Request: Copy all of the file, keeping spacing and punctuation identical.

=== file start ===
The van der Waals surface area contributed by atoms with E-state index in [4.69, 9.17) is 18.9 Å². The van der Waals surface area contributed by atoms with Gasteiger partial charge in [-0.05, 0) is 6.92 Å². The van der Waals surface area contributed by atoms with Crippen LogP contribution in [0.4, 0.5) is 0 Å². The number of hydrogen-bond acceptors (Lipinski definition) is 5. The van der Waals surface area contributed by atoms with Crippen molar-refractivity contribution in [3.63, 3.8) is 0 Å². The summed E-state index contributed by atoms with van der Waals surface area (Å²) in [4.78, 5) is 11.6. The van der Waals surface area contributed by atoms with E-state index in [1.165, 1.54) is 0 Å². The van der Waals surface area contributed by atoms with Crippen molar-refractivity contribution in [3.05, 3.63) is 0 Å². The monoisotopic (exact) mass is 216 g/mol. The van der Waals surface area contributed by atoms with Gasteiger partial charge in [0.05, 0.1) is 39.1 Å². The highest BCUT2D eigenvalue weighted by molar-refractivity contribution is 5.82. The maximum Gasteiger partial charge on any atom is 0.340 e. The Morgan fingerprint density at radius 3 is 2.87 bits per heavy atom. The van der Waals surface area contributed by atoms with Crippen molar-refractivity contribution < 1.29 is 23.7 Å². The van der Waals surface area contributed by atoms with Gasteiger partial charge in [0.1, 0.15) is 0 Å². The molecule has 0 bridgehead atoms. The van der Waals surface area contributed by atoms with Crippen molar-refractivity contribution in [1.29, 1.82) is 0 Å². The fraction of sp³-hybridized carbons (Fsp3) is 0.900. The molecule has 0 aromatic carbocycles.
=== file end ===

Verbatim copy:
The van der Waals surface area contributed by atoms with E-state index in [4.69, 9.17) is 18.9 Å². The van der Waals surface area contributed by atoms with Gasteiger partial charge in [-0.05, 0) is 6.92 Å². The van der Waals surface area contributed by atoms with Crippen LogP contribution in [0.4, 0.5) is 0 Å². The number of hydrogen-bond acceptors (Lipinski definition) is 5. The van der Waals surface area contributed by atoms with Crippen molar-refractivity contribution in [3.63, 3.8) is 0 Å². The summed E-state index contributed by atoms with van der Waals surface area (Å²) in [4.78, 5) is 11.6. The van der Waals surface area contributed by atoms with E-state index in [1.165, 1.54) is 0 Å². The van der Waals surface area contributed by atoms with Crippen molar-refractivity contribution in [3.05, 3.63) is 0 Å². The monoisotopic (exact) mass is 216 g/mol. The van der Waals surface area contributed by atoms with Gasteiger partial charge in [0.05, 0.1) is 39.1 Å². The highest BCUT2D eigenvalue weighted by molar-refractivity contribution is 5.82. The maximum Gasteiger partial charge on any atom is 0.340 e. The Morgan fingerprint density at radius 3 is 2.87 bits per heavy atom. The van der Waals surface area contributed by atoms with Crippen molar-refractivity contribution < 1.29 is 23.7 Å². The van der Waals surface area contributed by atoms with Gasteiger partial charge in [0.1, 0.15) is 0 Å². The molecule has 0 bridgehead atoms. The van der Waals surface area contributed by atoms with Crippen molar-refractivity contribution in [1.29, 1.82) is 0 Å². The fraction of sp³-hybridized carbons (Fsp3) is 0.900. The molecule has 0 aromatic carbocycles.